Pharmacological therapies involve the use of prescribed medication to help recovery, cope with the symptoms of withdrawal and reduce the risk of relapse.
Common medications prescribed include:
- Gabapentin: prevents seizures
- Modafinil: prevents fatigue and drowsiness
- Topiramate: anticonvulsant
- Vigabatrin: Reduces cocaine cravings by increasing GABA, a neurotransmitter
- Baclofen: Muscle relaxant – encourages GABA release
Browse Drug Rehab Centres
There are many drug rehab centres in the UK today; choosing the right one is an essential step in recovery. Rehab centres should offer more than just attractive-looking buildings and swanky accommodation. They should be accredited and offer targeted, tailored programmes to deal with substance abuse and aid recovery.
Recovery That Goes Deeper Than the Symptom
Those who choose to self-detox or attend inexperienced and non-accredited centres may be treating only superficial symptoms of addiction and substance abuse, at best. Deeper and less apparent symptoms may be left untreated, and root causes not addressed at all. For a comprehensive addiction treatment, you should opt for a recovery facility that offers a comprehensive programme of treatment for all symptoms and causes.
We encourage prospective clients to ask as many questions as possible about a centre’s resident doctors, treatment programmes and rehab techniques. The more you know about your rehab options, the better your decision will be.
One of the risks of self-detoxing or unaccredited treatment centres is using the wrong medication or ineffective medicines. These may not help and may even worsen the symptoms of cocaine withdrawal and carry a risk of complications.
Effective withdrawal-treatment medications such as Gabapentin, Modafinil and Topiramate are only available under prescription by licensed personnel, so it’s important to choose a rehab centre staffed by medical professionals who can prescribe the right drugs.
Addiction cannot be completely cured. Sobriety is a ongoing process that has to be taken day by day. While this may sound discouraging, it can be much easier if you have the right support system in place. A good rehab centre should provide aftercare services to help to create such a support system to facilitate ongoing care, including therapists, addiction groups and sponsors.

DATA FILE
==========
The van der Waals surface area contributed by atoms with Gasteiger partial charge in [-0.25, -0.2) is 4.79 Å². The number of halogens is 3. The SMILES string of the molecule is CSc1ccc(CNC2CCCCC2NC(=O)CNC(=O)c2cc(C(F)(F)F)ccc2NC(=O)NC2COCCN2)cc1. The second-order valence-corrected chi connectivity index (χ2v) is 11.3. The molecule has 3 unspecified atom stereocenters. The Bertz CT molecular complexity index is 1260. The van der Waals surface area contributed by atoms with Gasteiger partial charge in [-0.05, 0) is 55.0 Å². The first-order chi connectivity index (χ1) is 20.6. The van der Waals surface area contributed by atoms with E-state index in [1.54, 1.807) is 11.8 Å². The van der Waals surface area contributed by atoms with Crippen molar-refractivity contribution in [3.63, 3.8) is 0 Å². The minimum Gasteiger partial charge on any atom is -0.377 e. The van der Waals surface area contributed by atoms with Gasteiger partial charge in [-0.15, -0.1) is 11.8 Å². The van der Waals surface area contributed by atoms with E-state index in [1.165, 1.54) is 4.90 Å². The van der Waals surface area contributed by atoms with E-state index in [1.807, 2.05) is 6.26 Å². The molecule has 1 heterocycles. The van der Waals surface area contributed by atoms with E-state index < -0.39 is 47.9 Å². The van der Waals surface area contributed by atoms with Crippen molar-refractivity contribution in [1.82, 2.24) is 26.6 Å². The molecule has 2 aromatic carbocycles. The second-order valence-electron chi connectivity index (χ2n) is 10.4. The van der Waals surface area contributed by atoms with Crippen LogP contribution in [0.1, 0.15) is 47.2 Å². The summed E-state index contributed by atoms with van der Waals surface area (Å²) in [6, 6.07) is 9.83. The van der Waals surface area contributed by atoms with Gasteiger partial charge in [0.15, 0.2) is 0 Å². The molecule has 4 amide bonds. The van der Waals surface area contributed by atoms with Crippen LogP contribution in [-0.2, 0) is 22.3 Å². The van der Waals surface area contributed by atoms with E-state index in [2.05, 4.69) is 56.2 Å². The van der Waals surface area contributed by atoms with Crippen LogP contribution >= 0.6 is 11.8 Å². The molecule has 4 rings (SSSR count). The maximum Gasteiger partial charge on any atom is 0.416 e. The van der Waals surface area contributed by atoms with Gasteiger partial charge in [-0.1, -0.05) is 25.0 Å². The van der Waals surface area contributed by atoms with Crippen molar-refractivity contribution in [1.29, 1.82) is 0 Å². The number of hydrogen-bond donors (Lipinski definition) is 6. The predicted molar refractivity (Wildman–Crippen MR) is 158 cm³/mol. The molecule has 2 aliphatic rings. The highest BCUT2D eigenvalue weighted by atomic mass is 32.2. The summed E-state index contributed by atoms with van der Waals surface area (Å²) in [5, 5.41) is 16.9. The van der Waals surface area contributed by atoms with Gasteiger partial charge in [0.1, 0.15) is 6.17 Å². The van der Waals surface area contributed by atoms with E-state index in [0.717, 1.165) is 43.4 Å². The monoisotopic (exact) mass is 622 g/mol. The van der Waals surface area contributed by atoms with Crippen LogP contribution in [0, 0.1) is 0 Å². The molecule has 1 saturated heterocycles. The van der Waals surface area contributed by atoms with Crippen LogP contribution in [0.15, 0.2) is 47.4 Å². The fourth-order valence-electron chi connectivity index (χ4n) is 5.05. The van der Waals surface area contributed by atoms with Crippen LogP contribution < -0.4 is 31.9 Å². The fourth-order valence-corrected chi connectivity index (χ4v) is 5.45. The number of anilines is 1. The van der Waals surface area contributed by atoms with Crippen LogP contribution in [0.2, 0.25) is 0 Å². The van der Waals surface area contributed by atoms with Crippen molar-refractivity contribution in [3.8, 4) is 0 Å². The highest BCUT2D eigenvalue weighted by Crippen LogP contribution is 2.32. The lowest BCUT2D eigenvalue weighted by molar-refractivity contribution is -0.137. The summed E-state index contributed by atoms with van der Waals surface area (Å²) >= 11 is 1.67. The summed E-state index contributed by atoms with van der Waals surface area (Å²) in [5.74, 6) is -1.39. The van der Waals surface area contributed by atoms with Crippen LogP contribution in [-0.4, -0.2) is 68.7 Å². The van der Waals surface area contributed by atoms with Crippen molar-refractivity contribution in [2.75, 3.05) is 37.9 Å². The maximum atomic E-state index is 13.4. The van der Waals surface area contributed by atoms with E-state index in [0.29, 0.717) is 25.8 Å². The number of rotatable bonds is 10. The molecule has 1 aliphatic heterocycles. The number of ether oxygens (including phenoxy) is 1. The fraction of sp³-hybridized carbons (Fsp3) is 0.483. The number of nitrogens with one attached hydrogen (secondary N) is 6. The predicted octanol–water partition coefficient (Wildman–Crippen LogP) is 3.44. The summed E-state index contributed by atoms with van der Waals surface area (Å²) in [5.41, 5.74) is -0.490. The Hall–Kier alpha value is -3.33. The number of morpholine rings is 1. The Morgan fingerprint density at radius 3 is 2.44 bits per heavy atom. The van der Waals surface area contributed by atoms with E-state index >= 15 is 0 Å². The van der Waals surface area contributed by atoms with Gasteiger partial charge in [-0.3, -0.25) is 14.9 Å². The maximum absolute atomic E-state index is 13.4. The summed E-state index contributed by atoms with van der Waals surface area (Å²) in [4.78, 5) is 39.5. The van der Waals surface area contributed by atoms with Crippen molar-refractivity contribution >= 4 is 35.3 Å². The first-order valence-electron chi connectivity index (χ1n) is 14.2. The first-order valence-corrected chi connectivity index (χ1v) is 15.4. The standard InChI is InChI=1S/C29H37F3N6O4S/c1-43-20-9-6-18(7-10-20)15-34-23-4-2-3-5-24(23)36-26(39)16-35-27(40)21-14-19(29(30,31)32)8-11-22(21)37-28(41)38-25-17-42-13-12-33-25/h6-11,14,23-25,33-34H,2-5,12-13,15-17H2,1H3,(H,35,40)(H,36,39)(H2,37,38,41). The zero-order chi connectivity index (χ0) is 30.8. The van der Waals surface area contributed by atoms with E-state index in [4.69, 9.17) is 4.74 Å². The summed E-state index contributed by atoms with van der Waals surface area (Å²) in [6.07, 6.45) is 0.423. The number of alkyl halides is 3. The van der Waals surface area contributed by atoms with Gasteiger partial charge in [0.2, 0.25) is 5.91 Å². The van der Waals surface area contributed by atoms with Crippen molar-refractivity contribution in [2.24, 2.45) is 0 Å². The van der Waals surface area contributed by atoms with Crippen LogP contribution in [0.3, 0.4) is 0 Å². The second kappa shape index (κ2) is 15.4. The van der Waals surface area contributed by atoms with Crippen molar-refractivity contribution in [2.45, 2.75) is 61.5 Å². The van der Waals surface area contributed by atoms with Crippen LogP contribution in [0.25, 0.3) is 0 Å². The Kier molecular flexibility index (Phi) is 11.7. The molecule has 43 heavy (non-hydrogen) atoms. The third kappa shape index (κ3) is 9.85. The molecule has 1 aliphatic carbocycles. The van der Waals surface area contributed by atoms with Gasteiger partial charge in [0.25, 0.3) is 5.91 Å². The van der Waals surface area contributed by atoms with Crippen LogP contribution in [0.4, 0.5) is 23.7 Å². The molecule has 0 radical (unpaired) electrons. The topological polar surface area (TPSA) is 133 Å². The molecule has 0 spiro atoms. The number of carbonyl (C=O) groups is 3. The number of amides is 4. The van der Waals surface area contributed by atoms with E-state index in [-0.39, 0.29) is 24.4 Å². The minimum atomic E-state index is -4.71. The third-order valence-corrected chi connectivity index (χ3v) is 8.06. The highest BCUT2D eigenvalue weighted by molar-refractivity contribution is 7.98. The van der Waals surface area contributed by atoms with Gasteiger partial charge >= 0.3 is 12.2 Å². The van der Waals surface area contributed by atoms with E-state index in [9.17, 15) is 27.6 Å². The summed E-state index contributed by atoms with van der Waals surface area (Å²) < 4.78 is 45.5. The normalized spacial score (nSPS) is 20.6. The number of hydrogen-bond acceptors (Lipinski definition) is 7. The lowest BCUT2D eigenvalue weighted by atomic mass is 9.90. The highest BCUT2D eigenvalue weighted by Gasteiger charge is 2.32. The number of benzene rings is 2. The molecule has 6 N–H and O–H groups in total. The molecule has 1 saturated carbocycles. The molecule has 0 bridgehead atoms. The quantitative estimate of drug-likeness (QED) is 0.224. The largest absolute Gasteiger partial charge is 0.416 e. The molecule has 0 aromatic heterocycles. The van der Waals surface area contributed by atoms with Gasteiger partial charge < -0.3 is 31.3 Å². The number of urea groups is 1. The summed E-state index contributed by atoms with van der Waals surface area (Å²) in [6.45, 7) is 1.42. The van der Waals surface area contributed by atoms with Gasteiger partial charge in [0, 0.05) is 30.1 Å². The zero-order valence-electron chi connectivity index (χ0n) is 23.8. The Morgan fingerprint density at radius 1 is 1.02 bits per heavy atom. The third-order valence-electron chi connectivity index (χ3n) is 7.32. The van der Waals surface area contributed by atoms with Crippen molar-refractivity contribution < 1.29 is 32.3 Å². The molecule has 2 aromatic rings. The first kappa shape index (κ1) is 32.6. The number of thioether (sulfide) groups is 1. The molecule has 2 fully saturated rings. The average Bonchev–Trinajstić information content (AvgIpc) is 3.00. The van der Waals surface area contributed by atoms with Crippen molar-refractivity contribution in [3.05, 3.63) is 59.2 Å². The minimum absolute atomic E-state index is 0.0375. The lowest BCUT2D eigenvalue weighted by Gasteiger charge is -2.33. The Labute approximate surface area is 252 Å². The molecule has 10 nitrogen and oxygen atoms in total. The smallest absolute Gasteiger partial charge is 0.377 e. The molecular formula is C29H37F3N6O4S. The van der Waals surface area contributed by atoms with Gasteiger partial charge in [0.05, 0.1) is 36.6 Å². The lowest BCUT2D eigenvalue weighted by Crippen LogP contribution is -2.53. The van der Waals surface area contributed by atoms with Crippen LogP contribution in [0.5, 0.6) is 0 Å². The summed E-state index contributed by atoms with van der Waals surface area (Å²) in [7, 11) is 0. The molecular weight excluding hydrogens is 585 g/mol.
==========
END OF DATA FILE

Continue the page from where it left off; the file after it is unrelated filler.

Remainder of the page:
For addiction cases that require in-depth treatment and 24-hour services, a residential care option is ideal. You’ll have access to medical personnel round-the-clock. Residential care rehab centres also have comfortable environments that help you unplug from the stress and pressures that often lead to substance abuse. Many centres accommodate patients for 14 to 30 days or more.
Evidence Based Treatment Programmes
Evidence Based Treatment (EBT) is treatment backed by scientific evidence; it has been thoroughly tested and proven to be successful in treatment of cocaine addiction. The commitment to EBT methods indicates proper care for patients at rehab centres that employ it.
Holistic treatments are therapies that consider the whole individual (mind, body and spirit). Holistic therapies are believed to enhance the prospects of successful, enduring recovery.
There are two major types of treatments: residential (inpatient) care and outpatient care. Residential care programmes are generally recommended for cocaine addiction, but outpatient care can be more suitable for those with less severe needs and busy schedules that make inpatient care impractical.
Managing a psychiatric or medical crisis
If you have a long history of cocaine addiction, your dependency level may be severe and there is a risk that addiction or withdrawal might be associated with an acute psychiatric or medical crisis. Quality residential care facilities are equipped to cope with such crises, with 24-hour care and medical professionals on hand.
Cocaine addiction help
Do you need help for cocaine addiction? If you or a close relative is struggling with cocaine dependence, talking to a substance abuse counsellor today is a great way to start the treatment process.
Turning your life around after cocaine addiction
Re-integrating into society is a critical aspect of addiction treatment. Good rehab professionals use evidence based techniques to help you turn your life around and navigate the road to recovery. They can equip you with the tools, training and inner resources to cope with challenges now and in the future, helping to get your life back on track.
Call our admissions line 24 hours a day to get help.